SPRINGFIELD, Mass. -- Some say when an achievement is earned, it’s not about the honor; it’s about the road taken to earn the success. When making that argument it would be wise to mention Springfield’s Mike Pelletier. He took home the tournament Most Outstanding Player award as The Pride defeated Carthage 3-0 to win the first Division III national championship.

Pelletier’s play during the tournament's three games is not the only thing consistent about him. He fought back to play better than ever after suffering a sickness that kept him in the hospital for two and a half weeks, and stripped him of 60 pounds.

“I was diagnosed with Ulcerative Colitis, it’s a milder form of Crohn’s disease,” Pelletier said. “I missed the end of school year and had to spend all summer catching up on school work and putting weight back on.”

He said he first felt symptoms two years prior but he continued to push on and play. The symptoms continued to get worse until he reached a breaking point at the 2011 Molten Invitational.

“He literally dropped after the final,” Springfield head coach Charlie Sullivan said. “We got back to the hotel and he blew up to about a 104-degree fever.”

Interactive | Printable
Box Score
Recap: Springfield sweeps Carthage
Highlights | Full Replay

More from Springfield, Mass.:
Advocates of championship succeed
Carthage's Marx overcomes tough times 
Springfield's libero embraces role
Slugs boost each other's spirits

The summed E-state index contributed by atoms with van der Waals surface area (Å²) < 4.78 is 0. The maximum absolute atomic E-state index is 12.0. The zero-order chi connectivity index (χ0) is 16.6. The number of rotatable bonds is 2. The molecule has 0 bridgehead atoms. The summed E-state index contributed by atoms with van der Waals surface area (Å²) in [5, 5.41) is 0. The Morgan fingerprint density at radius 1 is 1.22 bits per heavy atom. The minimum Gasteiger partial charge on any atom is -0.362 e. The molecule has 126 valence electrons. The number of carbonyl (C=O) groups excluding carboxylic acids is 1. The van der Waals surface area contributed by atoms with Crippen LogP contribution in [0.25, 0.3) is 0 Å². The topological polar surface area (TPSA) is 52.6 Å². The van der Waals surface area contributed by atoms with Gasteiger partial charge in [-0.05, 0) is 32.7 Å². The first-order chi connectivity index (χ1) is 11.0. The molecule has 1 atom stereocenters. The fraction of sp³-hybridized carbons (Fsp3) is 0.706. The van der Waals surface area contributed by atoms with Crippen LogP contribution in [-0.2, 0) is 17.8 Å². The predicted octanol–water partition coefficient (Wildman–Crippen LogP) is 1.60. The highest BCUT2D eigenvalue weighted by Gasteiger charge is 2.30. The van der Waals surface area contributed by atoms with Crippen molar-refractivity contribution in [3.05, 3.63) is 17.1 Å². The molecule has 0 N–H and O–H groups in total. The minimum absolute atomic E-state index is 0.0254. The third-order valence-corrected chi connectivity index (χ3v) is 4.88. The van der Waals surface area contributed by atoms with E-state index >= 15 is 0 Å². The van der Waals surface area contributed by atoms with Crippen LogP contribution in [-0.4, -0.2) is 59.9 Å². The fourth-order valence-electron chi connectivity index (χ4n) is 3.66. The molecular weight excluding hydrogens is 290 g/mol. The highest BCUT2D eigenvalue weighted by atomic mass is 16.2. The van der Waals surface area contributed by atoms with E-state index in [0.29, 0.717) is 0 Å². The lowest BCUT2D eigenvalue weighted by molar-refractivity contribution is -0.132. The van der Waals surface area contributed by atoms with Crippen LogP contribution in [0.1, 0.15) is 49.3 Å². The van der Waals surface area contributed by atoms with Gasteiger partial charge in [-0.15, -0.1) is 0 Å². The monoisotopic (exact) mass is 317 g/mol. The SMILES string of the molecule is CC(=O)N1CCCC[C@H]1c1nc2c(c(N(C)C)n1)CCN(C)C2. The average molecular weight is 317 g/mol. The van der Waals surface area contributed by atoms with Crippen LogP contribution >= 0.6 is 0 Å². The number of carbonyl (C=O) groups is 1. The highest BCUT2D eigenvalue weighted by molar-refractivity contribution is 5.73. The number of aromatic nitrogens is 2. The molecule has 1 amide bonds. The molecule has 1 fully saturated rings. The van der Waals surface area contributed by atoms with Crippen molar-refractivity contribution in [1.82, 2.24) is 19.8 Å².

The Pride's hoops star tries new sport

He was admitted into the hospital the next day in Springfield and put on a diet that the word restricted does not begin to describe.

“I couldn’t eat vegetables, fruits, dairy, red meat, whole grain and caffeine,” Pelletier said. “[I could eat] Toast, eggs, water and pancakes. [The diet] lasted two weeks while I was in the hospital and a month after I got home.”

While battling through the illness Pelletier never lost the desire to play volleyball. The thoughts that did creep into his mind were his body may not allow him to play anymore. Those who heard him say that provided an interesting form of encouragement.

“They laughed at me,” Pelletier said. “They said, 'don’t ever think that because you’re going to get back to where you were with all your hard work and we’re going to help you.' And they did, and I couldn’t have done it without them.”

The road to recovery was long. While working out during the summer, he couldn’t jump or move well, but he stayed the course.

“I played every day during the summer,” Pelletier said. “I just kept telling myself I’m going to get back to it. My parents bought me a health club membership and I was in there three hours a day.

“It was right around the start of December when I felt the most normal I had felt in a while.”

While he feels like himself now, he has learned his lesson and health is now a top priority.

“I’ve really monitored the symptoms. I go back home every two months for more medicine,” Pelletier said. “I’m really trying to be aware of my health and not try to cover it up so much as I did last year.”

Pelletier takes very little credit for his comeback and MOP award. He deflects as much praise to his parents, teammates and coaches as possible. However those whom he praises seem to enjoy his success even more than he does.

“There’s nothing else other than Mike’s personality who could have done what he did,” Sullivan said. “Driven is what describes him.”

“I think I was happier when Mike [Pelletier] won the Most Outstanding Player than when we won the national championship,” Greg Falcone said. “Nobody deserves this award more than him. He is the most overlooked player in the country.”